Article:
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Today's 25bps hike in rates to 1.75% will have little impact on how much interest is paid to the trillions of dollars held in checking and savings accounts across the US (simply because banks continue to drown in over $2 trillion in excess reserves and thus do not really need all those deposits). It will, however, have a notable impact on how much cash the Fed pays out to banks in the form of interest on excess reserves (just don't call it a subsidy).

As the chart below shows, after today's rate hike, the Fed will be paying $37 billion in annualized interest to banks, an increase of $5 billion from the last rate hike.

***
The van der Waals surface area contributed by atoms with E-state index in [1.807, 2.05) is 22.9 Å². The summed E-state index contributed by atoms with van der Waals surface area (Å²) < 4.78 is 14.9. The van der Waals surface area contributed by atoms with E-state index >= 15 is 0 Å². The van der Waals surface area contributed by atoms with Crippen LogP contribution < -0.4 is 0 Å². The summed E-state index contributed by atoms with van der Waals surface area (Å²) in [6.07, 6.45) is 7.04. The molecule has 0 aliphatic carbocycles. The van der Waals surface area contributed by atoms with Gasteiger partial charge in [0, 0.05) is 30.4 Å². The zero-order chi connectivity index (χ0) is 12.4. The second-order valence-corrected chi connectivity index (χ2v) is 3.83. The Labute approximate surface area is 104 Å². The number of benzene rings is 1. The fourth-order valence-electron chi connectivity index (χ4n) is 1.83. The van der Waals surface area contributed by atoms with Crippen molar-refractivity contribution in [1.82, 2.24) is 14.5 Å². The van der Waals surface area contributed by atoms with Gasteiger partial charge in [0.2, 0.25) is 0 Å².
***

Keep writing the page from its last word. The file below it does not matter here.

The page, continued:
The chart above shows the monetary gift the Fed gives to banks for not lending out money to the system, and keeping the velocity of money at all time lows.

And, assuming the Fed hikes another 2 times in 2018, the Federal Reserve is on track to pay out $47 billion in subsidies IOER to banks for the privilege of bailing them out a decade ago, as the following chart from Deutsche Bank shows.

h/t Capital Trading Group